John Cornyn seems like the luckiest fretful incumbent in politics right now. But it’s not all luck.
Cornyn, the senior U.S. senator from Texas, is not troubled by scandal or anything like that. His problem is that some of his fellow Republicans consider him — the No. 2 Republican in the Senate and a popular candidate in past elections — insufficiently conservative. His secret weapons, if you want to call them that, are a fat bank account, helpful allies and an electoral hourglass that is running out of sand.
His is the latest chapter in the Republican Party of Texas’ evolution. The party that dominates state politics has become internally competitive, with once sleepy March primaries turning into battlegrounds between establishment conservatives like Cornyn and populists who are unhappy with the status quo.
The outward signs aren’t all working. A strategic endorsement from, say, Ted Cruz, would let the populists know that Cornyn was a friendly candidate. But Cruz, without saying anything snarky about the senior senator, has declined numerous opportunities to endorse him. Tea Party folks are trying to recruit someone to run against him in next year’s primary, a somewhat noisy effort that has so far failed to produce any real electoral threat.
Time is on Cornyn’s side. Opponents have until Dec. 9 to file against him. Money and its uses are another matter. Federal races have campaign contribution limits, and primary voting starts on Feb. 18 — just a little more than four months from now.
In his most recent campaign finance reports, Cornyn reported raising $1.8 million and ending the Sept. 30 quarter with $6.9 million in the bank. He just started running commercials trying to position himself as the stopper for Democratic efforts to gain ground in Texas. (You will see a lot of that in this year’s Republican primaries, as other statewide candidates are playing with similar themes.) He has also been on the statewide ballot for years — as a Texas Supreme Court justice, attorney general and U.S. senator. Voters know his name and keep putting him back in office.
That’s a good head start, and with only 120 days or so remaining before the election — minus a couple of holiday breaks — catching up with him would require great expense, masterly political craft, terrific luck or some combination of the three.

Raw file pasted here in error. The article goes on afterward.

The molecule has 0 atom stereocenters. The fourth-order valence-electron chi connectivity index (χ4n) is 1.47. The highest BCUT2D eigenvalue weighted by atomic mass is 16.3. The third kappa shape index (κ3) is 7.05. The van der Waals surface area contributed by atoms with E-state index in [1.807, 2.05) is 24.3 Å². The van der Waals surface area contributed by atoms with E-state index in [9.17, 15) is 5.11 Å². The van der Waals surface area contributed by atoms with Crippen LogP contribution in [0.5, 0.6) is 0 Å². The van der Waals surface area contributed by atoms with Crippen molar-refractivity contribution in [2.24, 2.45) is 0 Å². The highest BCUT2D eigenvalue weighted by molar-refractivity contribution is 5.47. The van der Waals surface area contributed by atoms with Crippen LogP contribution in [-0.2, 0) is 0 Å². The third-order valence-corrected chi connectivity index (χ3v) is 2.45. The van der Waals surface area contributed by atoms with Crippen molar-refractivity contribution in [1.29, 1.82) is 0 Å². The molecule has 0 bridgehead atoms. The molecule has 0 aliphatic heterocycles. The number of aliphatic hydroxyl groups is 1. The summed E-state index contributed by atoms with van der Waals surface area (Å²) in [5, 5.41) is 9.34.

The downside for Cornyn? A challenger from the right would have something to talk about. There is that Cruz endorsement. Republicans who took the hard line on the government shutdown were unhappy with Cornyn’s less than 100 percent support. Cruz went one way on a vote leading to the shutdown and Cornyn went the other, and that break has some conservatives calling for the senior senator’s scalp.
That is a conversation piece in conservative circles but may not matter to voters. Cornyn’s campaign emphasizes his conservative bona fides — and is running those commercials to shore up the argument before anyone formidable jumps into the race.
While Cornyn’s detractors plot away, some of his supporters have accumulated $2.25 million in the relatively new Texans for a Conservative Majority PAC, most of it from a $2 million contribution made by Houston homebuilder Bob Perry the month before he died last spring.
That PAC will support other Republicans if Cornyn isn’t in trouble, said Randy Cubriel, an Austin lawyer who set up the committee, but protecting Cornyn is the PAC’s top priority right now. He is watching that December deadline. “It just depends on how things shake out,” Cubriel said.
Cornyn has been shoring up his right flank for months, notably hiring Brendan Steinhauser from FreedomWorks, who helped Cruz get elected in 2012, to manage his campaign.
Texas Republicans are preoccupied with other races, like the impending contest for governor and contested races for nearly every other office on the statewide ballot. The Democrats are stirring, too, prompting Republicans to give some thought to November elections they have safely discounted for years.
It could all pay off. Cornyn could coast through his primary and the general election next year.
Call it luck, if you want to.